Thursday, 23 March 2017

NUI Galway PhD Conferring Ceremony

Over 70 students were recognised by NUI Galway today (Thursday, 23 March) at a special ceremony when they were conferred with a Doctor of Philosophy (PhD) from NUI Galway President, Dr Jim Browne. Two students were also conferred with a Doctor of Medicine at today’s ceremony. All Colleges of the University were be represented at the ceremony, with graduands from the College of Arts, Social Sciences and Celtic Studies, the College of Business, Public Policy and Law; the College of Engineering and Informatics; the College of Medicine, Nursing and Health Sciences; and the College of Science. NUI Galway President Dr Jim Browne, said: “I would like to congratulate each graduate on their achievement in earning their doctorate degrees. We in NUI Galway are determined that this University will play its full part in producing the graduates and the leaders who will create the future. We have significantly increased our number of PhD graduates in recent years as we strive to meet the needs of the knowledge and innovation economy.” The next conferring to take place at NUI Galway will be the conferring of Honorary Degrees on Friday, 9 June and the summer conferring on Tuesday, 13 June. -Ends- Searmanas Bronnta PhD in OÉ Gaillimh  Ag searmanas speisialta in OÉ Gaillimh inniu (Déardaoin, 23 Márta), bhronn Uachtarán OÉ Gaillimh, an Dr Jim Browne, Dochtúireacht san Fhealsúnacht (PhD) ar bhreis is 70 mac léinn. Bronnadh Dochtúireacht Leighis ar bheirt mhac léinn ag searmanas an lae inniu chomh maith. Bhí céimithe ó gach Coláiste san Ollscoil i measc na gcéimithe sin ar bronnadh PhD orthu - Coláiste na nDán, na nEolaíochtaí Sóisialta agus an Léinn Cheiltigh; Coláiste an Ghnó, an Bheartais Phoiblí & an Dlí; Coláiste na hInnealtóireachta agus na hIonformaitice; Coláiste an Leighis, an Altranais agus na nEolaíochtaí Sláinte; agus Coláiste na hEolaíochta. Bhí an méid seo a leanas le rá ag an Dr Jim Browne, Uachtarán OÉ Gaillimh: “Ba mhaith liom comhghairdeas a dhéanamh le gach céimí as a gcáilíocht dochtúireachta a bhaint amach. Cuirimidne in OÉ Gaillimh romhainn go ndéanfadh an Ollscoil seo a cion féin le céimithe agus ceannairí a chur ar fáil a mhúnlóidh an todhchaí. Tá méadú suntasach tagtha ar líon na gcéimithe PhD le blianta beaga anuas chun freastal ar riachtanais an gheilleagair eolasbhunaithe agus nuálaíochta.” Beidh an chéad searmanas bronnta céimeanna eile ar bun in OÉ Gaillimh i rith an tsamhraidh – Dé Máirt, an 13 Meitheamh agus is ar an Aoine, an 9 Meitheamh, a bhronnfar na Céimeanna Oinigh. -Críoch-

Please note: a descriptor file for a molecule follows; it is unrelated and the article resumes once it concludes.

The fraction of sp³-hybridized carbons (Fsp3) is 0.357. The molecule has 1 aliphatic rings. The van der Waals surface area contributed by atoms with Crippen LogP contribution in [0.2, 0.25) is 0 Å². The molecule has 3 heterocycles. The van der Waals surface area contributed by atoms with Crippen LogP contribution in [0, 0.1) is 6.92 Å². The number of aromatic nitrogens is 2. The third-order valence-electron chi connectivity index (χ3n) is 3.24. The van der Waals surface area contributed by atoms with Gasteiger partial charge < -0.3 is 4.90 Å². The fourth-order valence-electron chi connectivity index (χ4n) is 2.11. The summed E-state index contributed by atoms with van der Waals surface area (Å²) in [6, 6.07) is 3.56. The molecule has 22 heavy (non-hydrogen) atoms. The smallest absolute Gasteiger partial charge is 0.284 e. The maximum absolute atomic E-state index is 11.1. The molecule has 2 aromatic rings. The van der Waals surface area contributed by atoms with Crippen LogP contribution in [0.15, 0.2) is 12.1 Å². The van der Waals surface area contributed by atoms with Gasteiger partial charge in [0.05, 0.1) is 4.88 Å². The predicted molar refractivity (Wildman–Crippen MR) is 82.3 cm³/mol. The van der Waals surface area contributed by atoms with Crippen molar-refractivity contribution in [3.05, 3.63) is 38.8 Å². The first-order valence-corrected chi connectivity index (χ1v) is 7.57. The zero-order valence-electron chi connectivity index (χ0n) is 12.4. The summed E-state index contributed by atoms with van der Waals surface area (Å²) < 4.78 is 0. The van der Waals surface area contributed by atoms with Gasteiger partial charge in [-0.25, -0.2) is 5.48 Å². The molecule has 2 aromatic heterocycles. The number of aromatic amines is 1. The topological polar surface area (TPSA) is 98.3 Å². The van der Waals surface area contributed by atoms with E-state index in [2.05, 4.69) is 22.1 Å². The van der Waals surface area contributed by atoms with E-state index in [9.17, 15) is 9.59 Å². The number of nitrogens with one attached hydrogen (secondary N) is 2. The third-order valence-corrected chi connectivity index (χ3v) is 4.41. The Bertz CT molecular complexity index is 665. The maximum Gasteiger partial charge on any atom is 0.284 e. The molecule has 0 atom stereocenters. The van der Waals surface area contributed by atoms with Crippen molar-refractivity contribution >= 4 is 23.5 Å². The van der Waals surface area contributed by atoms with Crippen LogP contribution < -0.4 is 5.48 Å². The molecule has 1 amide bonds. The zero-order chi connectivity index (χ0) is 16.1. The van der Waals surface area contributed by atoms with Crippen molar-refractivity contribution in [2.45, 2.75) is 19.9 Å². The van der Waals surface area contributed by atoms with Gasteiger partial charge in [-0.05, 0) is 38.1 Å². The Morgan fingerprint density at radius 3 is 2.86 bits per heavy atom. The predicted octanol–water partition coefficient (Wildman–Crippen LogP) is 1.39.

News Archive

Tuesday, 21 March 2017

NUI Galway’s Centre for Irish Studies and Comhrá Ceoil are delighted to announce details of the second talk in this year’s Martin Reilly Lecture Series, which will be given by Gerry Clarke, at 6.30pm on Tuesday, 28 March 2017, at Galway City Library.   The lecture,‘Irish traditional and hillbilly music in the era of the 78 rpm: Finding ‘Old Familiar Tunes’, will introduce the shared sources of Irish traditional musicians and the emerging genre of hillbilly (or country as it became known) recorded on 78 rpms during the first half of the twentieth century. Much of the repertoire of songs and tunes which Gerry will focus on are known to listeners from current practice of Irish traditional music,  but he will also focus on the less known early versions of traditional music recordings made in the 1920s and 1930s. An engineer by profession, Gerry Clarke has been collecting 78 rpm recordings for almost fifty years. He co-founded Oldtime Records with piper Emmett Gill in 2005, and since then Oldtime Records have produced six volumes of Irish traditional music from the 1920s and 1930s.  This series of free talks is dedicated to Martin Reilly, the celebrated Galway uilleann piper, and gives an opportunity to researcher-practitioners in Irish traditional music and dance to present their work in a public forum.  The success of the series thus far confirms the interest in research of this kind in Galway, where traditional music and dance are part of the cultural fabric of the city. For further information on the Martin Reilly Lecture Series email or visit Facebook at Martin-Reilly-Lecture-Series. -Ends-